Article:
Former NSS president Barbara Smoker dies at 96
Posted: Wed, 08 Apr 2020
The National Secular Society is deeply saddened to report the death of one of its longest-serving presidents, Barbara Smoker, at the age of 96 after a long illness.
Barbara was president of the NSS from 1972 to 1996 and a consistently forthright campaigner on issues such as faith schools and religious restrictions on freedom of expression.
She also campaigned on a variety of other significant social and legal issues including assisted dying, the death penalty and nuclear disarmament.
Barbara stands as one of the most gifted, determined and brave individuals the NSS has been fortunate to count in its ranks.
Childhood and military service
She was born on 2 June 1923 into a south London family, the second of six children, five of whom were girls. Their determination and independent views were nurtured. The family were devout Roman Catholics and at least one became a nun.
At the age of 19 Barbara enlisted in the Women's Royal Naval Service (the Wrens) which she preferred to working in a munitions' factory.
After the war: establishing herself as a campaigner
Barbara, who at one stage had herself considered becoming a nun, claimed she became an atheist at precisely midday on 5 November 1949 when she concluded that the Catholic claim of papal infallibility was impossible. This was no sudden conversion, rather a tipping point for a young woman harbouring increasing doubts.
On her return to civilian life she undertook secretarial training which she often found useful to supplement her income. However, her main occupation was that of a campaigner. She would later write: "My life has had its full share of spice" and "I enjoyed reading, writing, broadcasting and generally throwing my weight about." She was a gifted writer and frequent winner of literary prizes.
Barbara's drive benefited organisations including the Shaw Society, Conway Hall Ethical Society, CND, the National Council for Civil Liberties (now Liberty), Humanists UK and the Voluntary Euthanasia Society (now Dignity in Dying) – of which she became chair. She also campaigned for the abolition of the death penalty, the legalisation of abortion and prison reform.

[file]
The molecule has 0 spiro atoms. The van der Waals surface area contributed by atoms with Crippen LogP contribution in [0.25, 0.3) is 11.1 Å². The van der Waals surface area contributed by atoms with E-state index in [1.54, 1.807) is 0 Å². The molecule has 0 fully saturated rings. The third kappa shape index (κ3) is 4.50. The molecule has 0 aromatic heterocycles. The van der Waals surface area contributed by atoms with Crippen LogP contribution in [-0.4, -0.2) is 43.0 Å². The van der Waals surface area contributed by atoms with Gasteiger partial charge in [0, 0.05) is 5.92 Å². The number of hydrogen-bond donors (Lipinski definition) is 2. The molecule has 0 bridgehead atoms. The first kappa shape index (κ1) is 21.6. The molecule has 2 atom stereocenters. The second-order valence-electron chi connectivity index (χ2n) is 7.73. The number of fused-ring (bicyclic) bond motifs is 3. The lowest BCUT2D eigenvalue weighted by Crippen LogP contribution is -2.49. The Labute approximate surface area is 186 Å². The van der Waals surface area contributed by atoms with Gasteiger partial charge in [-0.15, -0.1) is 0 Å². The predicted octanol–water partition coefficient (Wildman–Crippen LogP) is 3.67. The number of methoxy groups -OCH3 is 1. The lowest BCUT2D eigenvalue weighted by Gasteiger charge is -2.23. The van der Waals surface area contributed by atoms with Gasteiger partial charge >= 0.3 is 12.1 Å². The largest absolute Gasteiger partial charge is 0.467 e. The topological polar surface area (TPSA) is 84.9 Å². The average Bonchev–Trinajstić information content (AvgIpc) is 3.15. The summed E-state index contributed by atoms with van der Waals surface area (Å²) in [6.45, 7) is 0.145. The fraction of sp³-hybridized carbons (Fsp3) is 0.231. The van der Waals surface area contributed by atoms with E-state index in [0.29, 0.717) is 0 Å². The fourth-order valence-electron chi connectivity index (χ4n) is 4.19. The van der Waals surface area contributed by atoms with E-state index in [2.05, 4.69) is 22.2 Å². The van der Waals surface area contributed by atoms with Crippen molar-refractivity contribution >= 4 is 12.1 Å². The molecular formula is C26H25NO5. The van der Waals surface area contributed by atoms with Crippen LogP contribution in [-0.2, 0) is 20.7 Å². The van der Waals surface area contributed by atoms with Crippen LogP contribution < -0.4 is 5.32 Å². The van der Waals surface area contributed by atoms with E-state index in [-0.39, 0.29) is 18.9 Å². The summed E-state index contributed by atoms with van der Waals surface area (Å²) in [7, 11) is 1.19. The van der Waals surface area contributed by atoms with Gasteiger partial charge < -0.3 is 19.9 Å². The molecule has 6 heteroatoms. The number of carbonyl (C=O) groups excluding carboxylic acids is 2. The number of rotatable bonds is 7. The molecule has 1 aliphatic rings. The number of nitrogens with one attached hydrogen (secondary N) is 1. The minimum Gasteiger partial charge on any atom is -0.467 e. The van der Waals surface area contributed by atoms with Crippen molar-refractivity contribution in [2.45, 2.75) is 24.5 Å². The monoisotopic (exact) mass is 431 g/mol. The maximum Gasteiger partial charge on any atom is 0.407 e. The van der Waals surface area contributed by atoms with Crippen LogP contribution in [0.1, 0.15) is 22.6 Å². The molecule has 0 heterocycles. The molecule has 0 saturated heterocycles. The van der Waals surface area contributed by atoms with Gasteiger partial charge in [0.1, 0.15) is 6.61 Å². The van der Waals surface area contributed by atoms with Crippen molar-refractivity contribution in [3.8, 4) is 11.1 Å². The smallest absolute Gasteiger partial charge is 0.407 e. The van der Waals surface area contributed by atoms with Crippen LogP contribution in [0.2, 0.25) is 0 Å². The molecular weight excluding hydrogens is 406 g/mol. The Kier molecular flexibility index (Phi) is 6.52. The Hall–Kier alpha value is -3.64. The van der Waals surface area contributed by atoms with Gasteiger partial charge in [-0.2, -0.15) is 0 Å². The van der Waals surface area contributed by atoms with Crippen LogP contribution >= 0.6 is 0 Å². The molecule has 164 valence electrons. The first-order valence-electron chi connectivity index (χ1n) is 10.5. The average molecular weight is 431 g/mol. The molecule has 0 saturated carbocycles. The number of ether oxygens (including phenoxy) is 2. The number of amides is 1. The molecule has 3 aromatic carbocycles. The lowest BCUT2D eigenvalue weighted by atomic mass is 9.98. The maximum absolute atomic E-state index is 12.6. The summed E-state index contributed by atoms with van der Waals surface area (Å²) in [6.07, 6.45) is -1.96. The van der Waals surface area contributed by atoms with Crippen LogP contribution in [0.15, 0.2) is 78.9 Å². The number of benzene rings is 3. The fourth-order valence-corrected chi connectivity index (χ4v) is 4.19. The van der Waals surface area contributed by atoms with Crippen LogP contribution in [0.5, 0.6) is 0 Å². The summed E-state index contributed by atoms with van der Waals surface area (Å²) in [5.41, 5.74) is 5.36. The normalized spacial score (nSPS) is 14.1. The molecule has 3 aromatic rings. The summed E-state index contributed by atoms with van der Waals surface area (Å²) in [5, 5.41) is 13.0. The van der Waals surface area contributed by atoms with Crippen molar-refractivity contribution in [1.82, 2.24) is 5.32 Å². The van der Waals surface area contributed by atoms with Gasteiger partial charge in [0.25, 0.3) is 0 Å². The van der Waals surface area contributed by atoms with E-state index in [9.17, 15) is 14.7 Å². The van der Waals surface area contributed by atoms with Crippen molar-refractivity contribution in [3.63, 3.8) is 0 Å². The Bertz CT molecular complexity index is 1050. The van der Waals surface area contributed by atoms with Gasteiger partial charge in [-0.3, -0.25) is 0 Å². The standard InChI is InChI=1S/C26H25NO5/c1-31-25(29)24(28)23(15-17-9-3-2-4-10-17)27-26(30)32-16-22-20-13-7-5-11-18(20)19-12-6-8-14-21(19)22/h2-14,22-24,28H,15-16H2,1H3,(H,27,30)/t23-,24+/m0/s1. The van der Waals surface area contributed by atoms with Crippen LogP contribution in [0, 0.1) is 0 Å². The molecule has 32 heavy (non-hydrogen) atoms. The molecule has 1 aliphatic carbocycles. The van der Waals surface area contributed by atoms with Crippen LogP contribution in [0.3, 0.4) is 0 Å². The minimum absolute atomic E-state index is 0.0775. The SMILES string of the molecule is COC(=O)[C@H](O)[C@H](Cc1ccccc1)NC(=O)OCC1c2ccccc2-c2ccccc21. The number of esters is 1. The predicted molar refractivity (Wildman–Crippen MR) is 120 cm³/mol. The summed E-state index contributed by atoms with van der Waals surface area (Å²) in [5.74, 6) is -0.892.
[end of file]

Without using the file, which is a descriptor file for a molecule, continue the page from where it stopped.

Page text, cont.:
Barbara was elected president of the NSS at its 1972 AGM and served for 24 years. That term has only been rivalled by the society's founder Charles Bradlaugh and his successor G.W. Foote and exceeded by the longest serving, Chapman Cohen (34 years).
During her time as president, Barbara was a regular contributor to The Freethinker with articles characterised by her sharp wit and ability to coin a phrase. Among the issues attracting her pen and tongue were Billy Graham's 'Festival of Light', Lord Longford's report on pornography, Mary Whitehouse and her campaigns against TV "filth" and the Gay News blasphemy trial.
Already in her 70s, Barbara bravely held up a "free speech" placard at a rowdy demonstration by Muslims against Salman Rushie's The Satanic Verses.
In 1985 she published a pamphlet Eggs are not People, in response to Enoch Powell's Unborn Children (Protection) Bill which unexpectedly failed to become law.
She consistently campaigned against church schools and was an early opponent of the establishment of Islamic ones. On one occasion she wrote of how a Muslim community in Hackney and a Hassidic community in Stamford Hill both denied girls scientific education and integration with others.
Barbara claimed that during her presidency she conducted no less than 2,000 secular funerals plus officiating at other non-religious ceremonies. She also authored a number of books including "Humanism" (an introduction for secondary schools), which is now in its seventh edition. She frequently visited university campuses to debate with the religious. Such occasions often brought impassioned argument.
In the NSS's 1995/96 annual report, her last as president, she wrote: "The Northern Echo once described me as 'the militant martinet of the National Secular Society'! That will do as my epitaph."
Barbara remained active within the NSS until her death. Whenever able she attended the society's events and AGM and was present at a recent demonstration held outside parliament opposing plans to drop a cap on faith-based admissions to faith schools.
Last year, Barbara published her autobiography My Godforsaken Life: Memoir of a Maverick which provides many insights into a life well-lived. It serves as a charming, witty, well-written and telling account of a remarkable woman.
She was also awarded a lifetime achievement award from the NSS in 2019 for her longstanding commitment to secularism and human rights.
She died at Lewisham Hospital on 7 April 2020.
Stephen Evans, chief executive of the NSS, commented: "Barbara was a spirited defender of human rights and a tenacious challenger of religious privilege. A warm, good humoured and remarkable woman. A shining light to many and a personal inspiration to me. She will be missed."
NSS president Keith Porteous Wood said "Barbara was a character and strong personality in the very best sense.
"Her contribution to the NSS and progressive causes cannot be overestimated.
"In the words of her prize-winning poem Living Relay: Yes, each has been and each has gone; yet each a torch has handed on."